Legionnaires' disease outbreak investigation toolbox

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Special types of case-control studies

Nested case-control studies

Definition: an important type of case-control study where cases and controls are drawn from the population in a fully enumerated cohort. Baseline characteristics of these patients are obtained by interview, physical examination, and pertinent lab or imaging studies. The patients are then followed to determine the outcome. Those patients who develop the condition of interest become cases in a case-control study, and those who do not develop the condition become eligible for the control group of a study. The cases and representative sample of controls are studied, and data from the two groups are compared using analytic methods appropriate for case-control studies [1].

This type of study is particularly useful when measurement of exposure is expensive.

Case-cohort studies

Definition: a variant of the case-control design in which controls are drawn from the same cohort as the cases regardless of their disease status. Cases of the disease of interest are identified, and a sample of the entire starting cohort (regardless of outcomes) forms the controls. This provides an estimate of the risk ratio.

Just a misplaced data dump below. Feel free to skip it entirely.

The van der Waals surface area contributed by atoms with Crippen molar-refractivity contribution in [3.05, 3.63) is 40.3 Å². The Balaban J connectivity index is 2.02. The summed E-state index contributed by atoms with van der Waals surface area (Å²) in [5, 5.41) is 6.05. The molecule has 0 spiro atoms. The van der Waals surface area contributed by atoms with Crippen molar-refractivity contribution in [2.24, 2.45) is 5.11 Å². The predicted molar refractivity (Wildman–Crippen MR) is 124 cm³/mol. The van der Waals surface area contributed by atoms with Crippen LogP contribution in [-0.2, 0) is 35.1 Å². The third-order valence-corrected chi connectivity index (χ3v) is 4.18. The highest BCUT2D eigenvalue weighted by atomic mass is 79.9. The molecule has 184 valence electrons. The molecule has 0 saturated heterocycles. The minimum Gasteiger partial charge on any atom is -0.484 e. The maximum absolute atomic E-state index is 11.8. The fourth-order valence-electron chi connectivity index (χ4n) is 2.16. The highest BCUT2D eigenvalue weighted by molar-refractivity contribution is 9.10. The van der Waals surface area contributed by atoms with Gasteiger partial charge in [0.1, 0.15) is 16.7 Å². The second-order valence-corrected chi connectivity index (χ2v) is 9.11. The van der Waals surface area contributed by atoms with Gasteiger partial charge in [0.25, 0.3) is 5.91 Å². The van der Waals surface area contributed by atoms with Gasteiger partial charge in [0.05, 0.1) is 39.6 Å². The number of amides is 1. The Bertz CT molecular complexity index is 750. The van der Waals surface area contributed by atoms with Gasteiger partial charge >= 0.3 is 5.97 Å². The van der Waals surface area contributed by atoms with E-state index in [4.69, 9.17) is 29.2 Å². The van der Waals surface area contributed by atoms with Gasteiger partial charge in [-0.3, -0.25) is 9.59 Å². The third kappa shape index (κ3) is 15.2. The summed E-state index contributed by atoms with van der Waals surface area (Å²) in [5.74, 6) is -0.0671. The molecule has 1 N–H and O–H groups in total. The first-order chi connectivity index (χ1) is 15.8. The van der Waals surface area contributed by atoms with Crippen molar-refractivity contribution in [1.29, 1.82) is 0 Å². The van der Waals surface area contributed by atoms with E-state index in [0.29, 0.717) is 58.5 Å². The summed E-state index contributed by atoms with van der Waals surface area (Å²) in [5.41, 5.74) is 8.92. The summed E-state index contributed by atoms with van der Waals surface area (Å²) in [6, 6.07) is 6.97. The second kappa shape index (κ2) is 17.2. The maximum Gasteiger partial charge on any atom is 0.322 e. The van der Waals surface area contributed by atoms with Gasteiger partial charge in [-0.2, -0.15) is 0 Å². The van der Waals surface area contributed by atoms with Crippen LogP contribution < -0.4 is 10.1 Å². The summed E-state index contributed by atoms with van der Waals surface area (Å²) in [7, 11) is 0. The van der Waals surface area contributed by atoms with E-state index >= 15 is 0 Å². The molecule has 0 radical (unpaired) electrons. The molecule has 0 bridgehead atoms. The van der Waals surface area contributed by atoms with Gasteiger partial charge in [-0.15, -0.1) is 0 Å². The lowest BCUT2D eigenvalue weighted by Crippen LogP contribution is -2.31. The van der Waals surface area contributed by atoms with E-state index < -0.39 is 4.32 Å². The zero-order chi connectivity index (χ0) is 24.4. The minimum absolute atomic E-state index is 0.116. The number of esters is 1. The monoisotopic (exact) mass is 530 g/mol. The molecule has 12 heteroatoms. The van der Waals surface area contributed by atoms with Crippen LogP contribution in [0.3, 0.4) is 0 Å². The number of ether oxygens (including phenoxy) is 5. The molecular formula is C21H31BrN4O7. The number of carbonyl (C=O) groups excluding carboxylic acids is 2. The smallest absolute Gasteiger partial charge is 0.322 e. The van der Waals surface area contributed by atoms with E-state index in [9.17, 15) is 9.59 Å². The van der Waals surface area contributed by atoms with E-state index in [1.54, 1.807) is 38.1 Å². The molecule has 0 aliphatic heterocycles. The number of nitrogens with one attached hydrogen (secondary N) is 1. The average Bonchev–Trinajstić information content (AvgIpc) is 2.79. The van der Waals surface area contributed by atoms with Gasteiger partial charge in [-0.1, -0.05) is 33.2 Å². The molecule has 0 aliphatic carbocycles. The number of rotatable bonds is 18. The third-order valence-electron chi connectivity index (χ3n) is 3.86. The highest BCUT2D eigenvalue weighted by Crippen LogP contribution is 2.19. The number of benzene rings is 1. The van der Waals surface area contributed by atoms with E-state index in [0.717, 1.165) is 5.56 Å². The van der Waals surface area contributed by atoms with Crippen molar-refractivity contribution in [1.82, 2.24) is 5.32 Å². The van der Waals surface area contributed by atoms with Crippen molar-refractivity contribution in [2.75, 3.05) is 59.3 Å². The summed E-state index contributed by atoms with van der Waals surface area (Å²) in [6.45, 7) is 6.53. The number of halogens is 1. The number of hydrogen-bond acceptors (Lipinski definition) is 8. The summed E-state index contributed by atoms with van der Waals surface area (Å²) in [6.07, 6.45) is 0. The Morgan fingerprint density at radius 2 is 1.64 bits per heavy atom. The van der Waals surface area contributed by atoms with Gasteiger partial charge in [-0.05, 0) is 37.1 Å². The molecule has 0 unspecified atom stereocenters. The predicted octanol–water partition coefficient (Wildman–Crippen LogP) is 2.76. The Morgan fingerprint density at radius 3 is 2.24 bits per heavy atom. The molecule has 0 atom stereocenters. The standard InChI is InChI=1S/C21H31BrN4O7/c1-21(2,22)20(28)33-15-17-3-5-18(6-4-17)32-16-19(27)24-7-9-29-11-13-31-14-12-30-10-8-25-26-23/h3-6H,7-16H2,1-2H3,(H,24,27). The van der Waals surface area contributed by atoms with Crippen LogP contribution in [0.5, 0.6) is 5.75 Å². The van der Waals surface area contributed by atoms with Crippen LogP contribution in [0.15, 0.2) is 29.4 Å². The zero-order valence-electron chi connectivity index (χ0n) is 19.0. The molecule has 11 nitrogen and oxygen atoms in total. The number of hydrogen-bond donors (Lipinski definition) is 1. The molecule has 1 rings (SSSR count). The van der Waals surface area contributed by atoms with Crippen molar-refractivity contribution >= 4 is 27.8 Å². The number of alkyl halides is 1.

This type of design can be more efficient to perform when you have several types of cases that you wish to compare to the same pre-defined cohort (comparison) group, If investigators are only interested in one type of case either a nested case-control (in you have a cohort study) or a standard case-control study is more efficient.

Density case-control studies

Definition: controls are sampled concurrently with cases (i.e. each time a case is identified control must also be identified). This variant allows controls to represent the person-time experience that generated the cases.

Occasionally "density" or "risk set sampling" case control studies may be selected. This design provides an estimate of the rate ratio.

[1] JEKEL J.F., KATZ D.L AND ELMORE J.G. (2001) Epidemiology, Biostatistics and Preventive Medicine. Second Edition ISBN 0-7216-9079-3